Mary Bernadette is a Vietnamese girl born on November 22, 1963the day John F. Kennedy is assassinated. Raised in an orphanage, she finds herself unwittingly involved in an international incident at the age of six, when a Russian man who claims to be the second gunman on the grassy knoll during the assassination of Jfk stumbles into the orphanage looking for help.Mary Bernadette is then witness to the opening rounds of Operation Excalibur, the Cia code name for the mission to capture this second gunman alive. In the late spring and early summer of 1971while Americans are unaware of the potential for a major international incident that might bring their country to the brink of war with the Soviet Union or ChinaOperation Excalibur plays itself out in Vietnam. What Mary does not know is that one unintended consequence of this action will be the senseless massacre of orphaned children by an errant North Vietnamese captainand that she herself will be among the dead. This Cia thriller and tragic tale of love and intrigue, set during the Vietnam War, describes the attempt to capture Jfk's other assassin, now a Russian advisor, as told by an innocent victim from her grave.
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John F. Bronzo found his passion for writing was awakened later in life after experiencing the many diverse and inspiring works in The Norton Anthology of American Literature. He lives with his family in New York.Review:
The Vietnam veterans of America review Mary Bernadette by John F. Bronzo Posted on April 18, 2016
The entirety of John F. Bronzo's Mary Bernadette: Secrets of a Dallas Moon--A Young Vietnamese Girl's Tale from the Grave About the Killing of JFK (Archway Publishing, 426 pp., $40.99, hardcover; $26.99, paper; $2.99,Kindle) is neatly summarized both in the long title and in this paragraph at the beginning of the book:
"Rooted in the 1963 Assassination of John Fitzgerald Kennedy (JFK)and taking place during the Vietnam War in 1971, this is an epic tale of patriotism and sacrifice and of love and intrigue, as seen by the backward glance of a young Vietnamese girl named Mary Bernadette, who was born on the day President Kennedy was assassinated and lived just long enough to see his other assassin--the second gunman on the grassy knoll--be captured."
This is a work of fiction. Names, characters, places, and incidents are either products of the author's imagination or used fictitiously. As Bronzo says, "Any resemblance to actual events or persons living or dead is entirely coincidental."
I've read many, many books that deal with the JFK assassination, and this is a worthy addition to the field. I've even written a couple of conjectural stories about the existence of a second assassin. So I am familiar with that confused and nightmarish event.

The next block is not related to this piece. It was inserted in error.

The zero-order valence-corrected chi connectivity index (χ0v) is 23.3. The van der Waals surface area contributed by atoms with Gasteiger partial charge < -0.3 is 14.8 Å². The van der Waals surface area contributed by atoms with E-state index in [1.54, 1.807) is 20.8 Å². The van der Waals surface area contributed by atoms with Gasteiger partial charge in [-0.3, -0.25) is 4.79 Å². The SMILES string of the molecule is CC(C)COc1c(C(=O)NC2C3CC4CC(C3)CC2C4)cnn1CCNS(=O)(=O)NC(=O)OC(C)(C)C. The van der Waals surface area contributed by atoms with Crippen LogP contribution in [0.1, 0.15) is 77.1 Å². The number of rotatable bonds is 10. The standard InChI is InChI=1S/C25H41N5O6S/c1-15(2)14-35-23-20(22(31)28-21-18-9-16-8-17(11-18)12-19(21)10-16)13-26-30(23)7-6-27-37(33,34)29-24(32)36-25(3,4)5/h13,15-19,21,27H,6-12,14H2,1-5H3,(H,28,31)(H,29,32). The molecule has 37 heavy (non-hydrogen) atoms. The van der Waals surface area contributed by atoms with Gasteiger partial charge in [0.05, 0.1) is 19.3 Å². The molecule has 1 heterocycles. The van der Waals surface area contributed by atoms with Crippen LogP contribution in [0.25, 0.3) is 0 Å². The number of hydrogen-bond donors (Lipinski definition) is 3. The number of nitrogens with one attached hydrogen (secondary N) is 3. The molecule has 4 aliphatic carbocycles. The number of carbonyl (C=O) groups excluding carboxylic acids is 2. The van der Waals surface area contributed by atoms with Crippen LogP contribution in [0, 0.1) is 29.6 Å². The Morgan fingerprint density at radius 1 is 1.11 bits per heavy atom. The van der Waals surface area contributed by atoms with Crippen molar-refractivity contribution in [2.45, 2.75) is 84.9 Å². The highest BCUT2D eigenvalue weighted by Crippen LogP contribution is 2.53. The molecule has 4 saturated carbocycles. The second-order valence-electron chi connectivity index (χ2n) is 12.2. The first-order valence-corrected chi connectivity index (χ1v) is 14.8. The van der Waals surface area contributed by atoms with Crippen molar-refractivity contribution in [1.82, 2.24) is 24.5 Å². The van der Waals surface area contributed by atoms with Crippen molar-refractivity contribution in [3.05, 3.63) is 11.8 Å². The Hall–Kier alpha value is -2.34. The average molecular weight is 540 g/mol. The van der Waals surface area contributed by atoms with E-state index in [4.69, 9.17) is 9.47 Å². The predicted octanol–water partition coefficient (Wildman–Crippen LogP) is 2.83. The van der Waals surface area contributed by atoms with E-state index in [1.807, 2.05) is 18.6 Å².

Bronzo has given the interested reader an enjoyable novel to read, as well as plenty to think about. I recommend this book to those who never seem to get enough grist for the conspiracy mill that has been cranking out one crazy theory after the other for all these decades.
This novel does demand close, attentive reading, however, as the names of characters change throughout. The free and easy way the book moves through time and space can easily discombobulate the reader who needs a book to be strictly chronological and narrated by people who are alive and well.
We're told that Lee Harvey Oswald was not "a silly little communist acting alone" in nut country, and that he was framed.
The book does occasionally intersect with the themes in other Vietnam War books, including the phrase that most irritates me, "baby killers." It's as if babies were treasured by the armies in previous wars. But babies died in all wars.
midwestbookreview.com/mbw/dec_16.htm#micah MBR Bookwatch: December 2016
James A. Cox, Editor-in-Chief
278 Orchard Drive, Oregon, WI 53575 Micah's Bookshelf Mary Bernadette: Secrets of a Dallas Moon
John F. Bronzo
1663 Liberty Drive, Bloomington, IN 47403-5161
9781480819054,$40.99, HC, 426pp, amazon.com Synopsis: Mary Bernadette is a Vietnamese girl born on November 22, 1963 --the day John F. Kennedy is assassinated. Raised in an orphanage, she findsherself unwittingly involved in an international incident at the age of six,when a Russian man who claims to be the second gunman on the grassy knoll duringthe assassination of JFK stumbles into the orphanage looking for help. Mary Bernadette is then witness to the opening rounds of OperationExcalibur, the CIA code name for the mission to capture this second gunmanalive. In the late spring and early summer of 1971 (while Americans are unawareof the potential for a major international incident that might bring theircountry to the brink of war with the Soviet Union or China) Operation Excaliburplays itself out in Vietnam. What Mary does not know is that one unintendedconsequence of this action will be the senseless massacre of orphaned childrenby an errant North Vietnamese captain -- and that she herself will be among thedead. Critique: A consistently compelling and deftly crafted novel of love andintrigue set against the background of the Vietnam War, with a detailedportrayal of an attempt to capture JFK's other assassin -- a man who is now aRussian advisor. All this is uniquely told by an innocent young victim from hergrave. "Mary Bernadette: Secrets of a Dallas Moon" distinctly establishes authorJohn F. Bronzo as an impressively original and talented novelist of the firstorder. While "Mary Bernadette: Secrets of a Dallas Moon" is unreservedlyrecommended for community library General Fiction collections, it should benoted for personal reading lists that "Mary Bernadette: Secrets of a DallasMoon" is also available in a paperback edition (978-1480819047, $26.99) and in aKindle format ($2.99). Micah Andrew
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